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Pope Gregory II

669 - 731

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Pope Gregory II (Latin: Gregorius II; 669 – 11 February 731) was the bishop of Rome from 19 May 715 to his death. Read more on Wikipedia

Since 2007, the English Wikipedia page of Pope Gregory II has received more than 249,032 page views. His biography is available in 73 different languages on Wikipedia (up from 71 in 2019). Pope Gregory II is the 300th most popular religious figure (up from 303rd in 2019), the 356th most popular biography from Italy (up from 360th in 2019) and the 133rd most popular Italian Religious Figure.

Pope Gregory II is most famous for the Gregorian Chant.

Memorability Metrics

  • 250k

    Page Views (PV)

  • 70.43

    Historical Popularity Index (HPI)

  • 73

    Languages Editions (L)

  • 12.80

    Effective Languages (L*)

  • 3.45

    Coefficient of Variation (CV)

Page views of Pope Gregory IIS by language


Among religious figures, Pope Gregory II ranks 300 out of 2,238Before him are Muslim ibn al-Hajjaj, Pope Dionysius, Brigham Young, Judas Maccabeus, Pope Boniface I, and Al-Tirmidhi. After him are Vitus, Pope Agatho, Pope Anicetus, Pope Gregory VI, Pope Clement II, and Pope Innocent IV.

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Among people born in 669, Pope Gregory II ranks 1 Among people deceased in 731, Pope Gregory II ranks 1After him are Kul Tigin, Ragenfrid, and Ōtomo no Tabito.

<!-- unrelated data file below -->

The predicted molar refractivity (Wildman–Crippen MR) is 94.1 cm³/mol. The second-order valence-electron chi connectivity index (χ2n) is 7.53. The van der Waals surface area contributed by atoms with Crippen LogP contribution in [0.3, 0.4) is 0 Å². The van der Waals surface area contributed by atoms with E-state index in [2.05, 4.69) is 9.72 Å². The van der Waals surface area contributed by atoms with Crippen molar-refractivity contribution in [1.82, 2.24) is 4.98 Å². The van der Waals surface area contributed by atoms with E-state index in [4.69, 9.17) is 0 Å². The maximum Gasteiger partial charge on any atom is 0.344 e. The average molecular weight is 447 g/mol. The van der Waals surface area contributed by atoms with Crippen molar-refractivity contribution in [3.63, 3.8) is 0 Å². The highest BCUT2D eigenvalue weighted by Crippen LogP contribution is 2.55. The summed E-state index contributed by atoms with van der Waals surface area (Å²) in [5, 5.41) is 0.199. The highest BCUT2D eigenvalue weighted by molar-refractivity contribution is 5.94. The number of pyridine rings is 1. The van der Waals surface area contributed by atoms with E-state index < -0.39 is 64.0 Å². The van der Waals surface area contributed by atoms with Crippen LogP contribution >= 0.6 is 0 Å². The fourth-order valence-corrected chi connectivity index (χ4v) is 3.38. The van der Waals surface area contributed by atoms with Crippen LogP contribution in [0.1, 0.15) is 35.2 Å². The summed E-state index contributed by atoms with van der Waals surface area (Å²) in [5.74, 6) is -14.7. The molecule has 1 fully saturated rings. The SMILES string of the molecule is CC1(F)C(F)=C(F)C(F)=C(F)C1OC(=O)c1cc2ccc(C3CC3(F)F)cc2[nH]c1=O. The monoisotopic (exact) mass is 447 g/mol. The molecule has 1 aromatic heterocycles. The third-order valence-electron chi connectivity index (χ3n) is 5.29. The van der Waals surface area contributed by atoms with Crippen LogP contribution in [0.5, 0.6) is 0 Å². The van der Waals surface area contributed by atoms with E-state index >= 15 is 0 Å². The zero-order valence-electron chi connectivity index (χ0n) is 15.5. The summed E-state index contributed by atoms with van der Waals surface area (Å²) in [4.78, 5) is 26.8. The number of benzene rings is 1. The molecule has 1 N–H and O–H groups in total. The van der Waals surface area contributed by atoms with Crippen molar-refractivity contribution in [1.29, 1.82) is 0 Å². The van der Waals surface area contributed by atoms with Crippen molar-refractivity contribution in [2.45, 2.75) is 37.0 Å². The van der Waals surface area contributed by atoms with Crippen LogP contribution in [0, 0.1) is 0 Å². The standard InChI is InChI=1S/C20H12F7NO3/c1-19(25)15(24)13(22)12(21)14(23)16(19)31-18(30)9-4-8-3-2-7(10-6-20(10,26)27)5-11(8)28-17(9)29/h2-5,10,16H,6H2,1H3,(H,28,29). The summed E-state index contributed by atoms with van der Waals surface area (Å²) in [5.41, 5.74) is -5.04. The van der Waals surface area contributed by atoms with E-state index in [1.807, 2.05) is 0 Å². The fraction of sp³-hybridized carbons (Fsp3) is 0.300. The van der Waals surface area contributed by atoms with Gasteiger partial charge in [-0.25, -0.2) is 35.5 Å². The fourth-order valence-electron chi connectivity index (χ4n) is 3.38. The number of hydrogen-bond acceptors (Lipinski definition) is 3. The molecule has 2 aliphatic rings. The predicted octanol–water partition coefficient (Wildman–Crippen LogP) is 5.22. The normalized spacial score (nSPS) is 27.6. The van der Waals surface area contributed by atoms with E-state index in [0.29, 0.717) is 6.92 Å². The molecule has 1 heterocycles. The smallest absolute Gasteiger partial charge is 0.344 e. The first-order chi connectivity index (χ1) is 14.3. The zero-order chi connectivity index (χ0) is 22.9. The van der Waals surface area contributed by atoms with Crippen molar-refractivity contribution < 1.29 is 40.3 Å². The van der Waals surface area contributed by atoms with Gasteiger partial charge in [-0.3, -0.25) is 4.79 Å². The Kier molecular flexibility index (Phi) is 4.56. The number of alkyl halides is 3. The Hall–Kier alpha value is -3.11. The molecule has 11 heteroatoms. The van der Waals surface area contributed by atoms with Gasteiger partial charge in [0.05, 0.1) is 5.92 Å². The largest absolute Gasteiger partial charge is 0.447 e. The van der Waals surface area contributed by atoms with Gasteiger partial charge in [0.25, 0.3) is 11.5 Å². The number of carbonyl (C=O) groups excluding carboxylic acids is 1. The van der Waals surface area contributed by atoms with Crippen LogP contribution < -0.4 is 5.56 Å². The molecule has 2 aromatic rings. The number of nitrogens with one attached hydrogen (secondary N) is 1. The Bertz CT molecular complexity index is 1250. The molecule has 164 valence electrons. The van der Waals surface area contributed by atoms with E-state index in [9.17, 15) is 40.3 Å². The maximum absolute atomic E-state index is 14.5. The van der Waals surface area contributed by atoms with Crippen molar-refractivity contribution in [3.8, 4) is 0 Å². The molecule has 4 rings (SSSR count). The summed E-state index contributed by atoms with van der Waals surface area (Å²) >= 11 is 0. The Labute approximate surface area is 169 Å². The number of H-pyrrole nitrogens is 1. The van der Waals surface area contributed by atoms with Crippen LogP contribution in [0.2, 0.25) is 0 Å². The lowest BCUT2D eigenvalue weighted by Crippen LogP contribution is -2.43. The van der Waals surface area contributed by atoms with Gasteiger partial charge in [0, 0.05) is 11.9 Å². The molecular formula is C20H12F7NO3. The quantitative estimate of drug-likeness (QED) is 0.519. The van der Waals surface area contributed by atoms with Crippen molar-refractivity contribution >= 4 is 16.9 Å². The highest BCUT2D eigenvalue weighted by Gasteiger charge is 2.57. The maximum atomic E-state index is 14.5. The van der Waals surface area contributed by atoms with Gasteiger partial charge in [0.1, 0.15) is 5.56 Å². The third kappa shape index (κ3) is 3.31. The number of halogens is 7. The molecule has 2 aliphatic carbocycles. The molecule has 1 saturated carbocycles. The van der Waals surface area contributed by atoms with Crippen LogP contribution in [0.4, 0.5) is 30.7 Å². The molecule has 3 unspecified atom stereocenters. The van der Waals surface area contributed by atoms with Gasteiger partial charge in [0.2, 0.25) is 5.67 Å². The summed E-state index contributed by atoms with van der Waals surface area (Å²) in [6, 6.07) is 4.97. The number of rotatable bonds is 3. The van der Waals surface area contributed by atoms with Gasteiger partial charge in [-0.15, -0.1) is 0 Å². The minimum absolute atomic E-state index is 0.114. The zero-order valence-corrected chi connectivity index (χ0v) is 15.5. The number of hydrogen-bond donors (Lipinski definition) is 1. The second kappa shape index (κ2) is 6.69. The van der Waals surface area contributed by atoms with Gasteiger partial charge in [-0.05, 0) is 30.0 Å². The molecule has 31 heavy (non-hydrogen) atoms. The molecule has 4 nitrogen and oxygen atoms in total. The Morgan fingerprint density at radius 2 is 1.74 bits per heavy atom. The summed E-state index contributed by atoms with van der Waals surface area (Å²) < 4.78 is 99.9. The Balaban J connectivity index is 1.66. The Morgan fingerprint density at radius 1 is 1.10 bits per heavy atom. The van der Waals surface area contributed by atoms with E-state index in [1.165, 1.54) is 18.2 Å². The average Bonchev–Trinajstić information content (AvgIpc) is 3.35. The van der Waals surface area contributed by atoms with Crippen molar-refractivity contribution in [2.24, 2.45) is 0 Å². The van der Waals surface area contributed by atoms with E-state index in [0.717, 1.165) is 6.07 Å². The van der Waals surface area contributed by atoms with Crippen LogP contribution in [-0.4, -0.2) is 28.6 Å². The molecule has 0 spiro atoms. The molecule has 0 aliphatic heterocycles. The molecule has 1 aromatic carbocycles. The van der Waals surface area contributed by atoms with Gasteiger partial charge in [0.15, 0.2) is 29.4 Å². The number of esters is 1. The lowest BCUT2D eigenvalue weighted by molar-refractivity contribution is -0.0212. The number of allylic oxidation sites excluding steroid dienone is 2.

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Others Deceased in 731

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In Italy

Among people born in Italy, Pope Gregory II ranks 356 out of 4,668Before him are Pope Gregory X (1210), Carlo Goldoni (1707), Pope Boniface I (370), Ancus Marcius (-675), Gordian III (225), and Guido Reni (1575). After him are Vitus (290), Pope Agatho (574), Yves Montand (1921), Marcus Terentius Varro (-116), Antonio Canova (1757), and Mario Draghi (1947).


Among religious figures born in Italy, Pope Gregory II ranks 133Before him are Longinus (100), Pope Honorius IV (1210), Pope John X (860), Pope Julius I (300), Pope Gregory X (1210), and Pope Boniface I (370). After him are Vitus (290), Pope Agatho (574), Pope Gregory VI (1000), Pope Innocent IV (1195), Matteo Ricci (1552), and Pope Felix III (440).